PLANS to extend the requirement for litigants to apply for leave to appeal to the Court of Appeal and cut back on the number of oral applications have been announced by Lord Woolf as part of his self-styled “blitz” on court delays.
The judge outlines the proposals, including a pilot under which only one, rather than two judges will hear certain leave applications, in his annual review of the Court of Appeal Civil Division's legal year.
The proposals come hard on the heels of his decision to appoint 12 up-and-coming law-yers as judicial assistants to help judges deal with the appeals backlog – there were 1,384 cases waiting to be heard at the end of 1996, compared with 672 at the end of 1992.
In his report, Lord Woolf argues that the rules governing leave to appeal are too complex and place “a huge administrative burden on court staff”. He adds: “There is an overwhelming case for extending the requirement for leave to all appeals other than limited, easily defined categories of appeals because of the reduced burden this will place on the staff of the court who can then be deployed on more productive tasks.”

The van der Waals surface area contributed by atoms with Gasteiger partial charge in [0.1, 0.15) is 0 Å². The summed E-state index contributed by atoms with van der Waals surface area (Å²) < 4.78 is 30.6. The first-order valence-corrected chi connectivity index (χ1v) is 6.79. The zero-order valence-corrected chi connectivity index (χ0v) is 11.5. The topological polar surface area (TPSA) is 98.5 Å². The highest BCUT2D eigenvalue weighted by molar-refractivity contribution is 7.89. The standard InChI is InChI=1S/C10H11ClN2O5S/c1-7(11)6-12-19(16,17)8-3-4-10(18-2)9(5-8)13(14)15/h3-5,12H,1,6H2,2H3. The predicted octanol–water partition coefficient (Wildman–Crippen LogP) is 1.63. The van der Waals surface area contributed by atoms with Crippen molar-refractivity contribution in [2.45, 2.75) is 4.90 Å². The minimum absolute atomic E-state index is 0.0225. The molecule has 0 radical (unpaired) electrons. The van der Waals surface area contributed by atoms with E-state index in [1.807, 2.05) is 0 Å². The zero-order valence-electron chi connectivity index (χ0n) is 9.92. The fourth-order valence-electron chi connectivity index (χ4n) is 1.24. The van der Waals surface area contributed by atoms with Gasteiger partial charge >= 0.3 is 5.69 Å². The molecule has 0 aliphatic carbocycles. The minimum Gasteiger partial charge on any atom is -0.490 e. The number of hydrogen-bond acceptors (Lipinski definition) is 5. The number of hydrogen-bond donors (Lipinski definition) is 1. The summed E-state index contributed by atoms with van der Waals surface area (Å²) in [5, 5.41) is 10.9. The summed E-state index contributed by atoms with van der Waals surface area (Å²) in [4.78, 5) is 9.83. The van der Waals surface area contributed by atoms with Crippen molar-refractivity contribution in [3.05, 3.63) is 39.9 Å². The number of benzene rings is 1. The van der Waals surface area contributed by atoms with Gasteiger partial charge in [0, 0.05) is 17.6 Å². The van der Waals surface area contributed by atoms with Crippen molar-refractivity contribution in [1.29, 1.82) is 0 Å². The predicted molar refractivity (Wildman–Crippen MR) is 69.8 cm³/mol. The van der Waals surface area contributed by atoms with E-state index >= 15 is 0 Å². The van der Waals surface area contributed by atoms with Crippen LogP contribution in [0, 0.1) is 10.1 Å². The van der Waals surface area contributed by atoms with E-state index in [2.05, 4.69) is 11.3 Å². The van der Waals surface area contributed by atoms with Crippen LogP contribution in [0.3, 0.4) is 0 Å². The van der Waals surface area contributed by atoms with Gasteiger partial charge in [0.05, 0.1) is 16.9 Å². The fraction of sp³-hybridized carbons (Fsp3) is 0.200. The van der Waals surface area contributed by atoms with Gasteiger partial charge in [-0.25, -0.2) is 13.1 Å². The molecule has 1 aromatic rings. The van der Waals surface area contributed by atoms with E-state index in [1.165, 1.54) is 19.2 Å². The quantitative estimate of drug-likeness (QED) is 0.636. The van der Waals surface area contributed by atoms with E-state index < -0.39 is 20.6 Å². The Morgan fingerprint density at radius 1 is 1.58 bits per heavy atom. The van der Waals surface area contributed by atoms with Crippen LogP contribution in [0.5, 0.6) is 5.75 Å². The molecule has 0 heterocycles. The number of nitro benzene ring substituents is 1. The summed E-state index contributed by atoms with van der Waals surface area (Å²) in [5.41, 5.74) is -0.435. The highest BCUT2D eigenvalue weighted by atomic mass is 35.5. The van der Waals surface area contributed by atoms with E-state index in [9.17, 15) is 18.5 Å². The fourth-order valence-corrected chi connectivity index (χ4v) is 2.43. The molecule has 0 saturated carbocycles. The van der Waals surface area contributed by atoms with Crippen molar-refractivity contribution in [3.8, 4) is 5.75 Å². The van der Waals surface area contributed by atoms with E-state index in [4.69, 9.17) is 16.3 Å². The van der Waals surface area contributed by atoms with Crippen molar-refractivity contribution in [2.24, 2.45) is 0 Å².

Woolf also announces the pilot under which only one judge will hear applications “where that judge does not consider that the application needs to be heard by two judges”. He adds: “Consideration will also be given to dispensing with oral applications where the court is of the view that an oral hearing will not assist.”
The proposals will be submitted to the court's users committee for consultation. Committee member Suzanne Burn, who is secretary of the Law Society's civil litigation committee, said it had not yet considered the proposals. She warned that any extension of the requirement for leave to appeal should be undertaken carefully or it might lead to ever longer delays.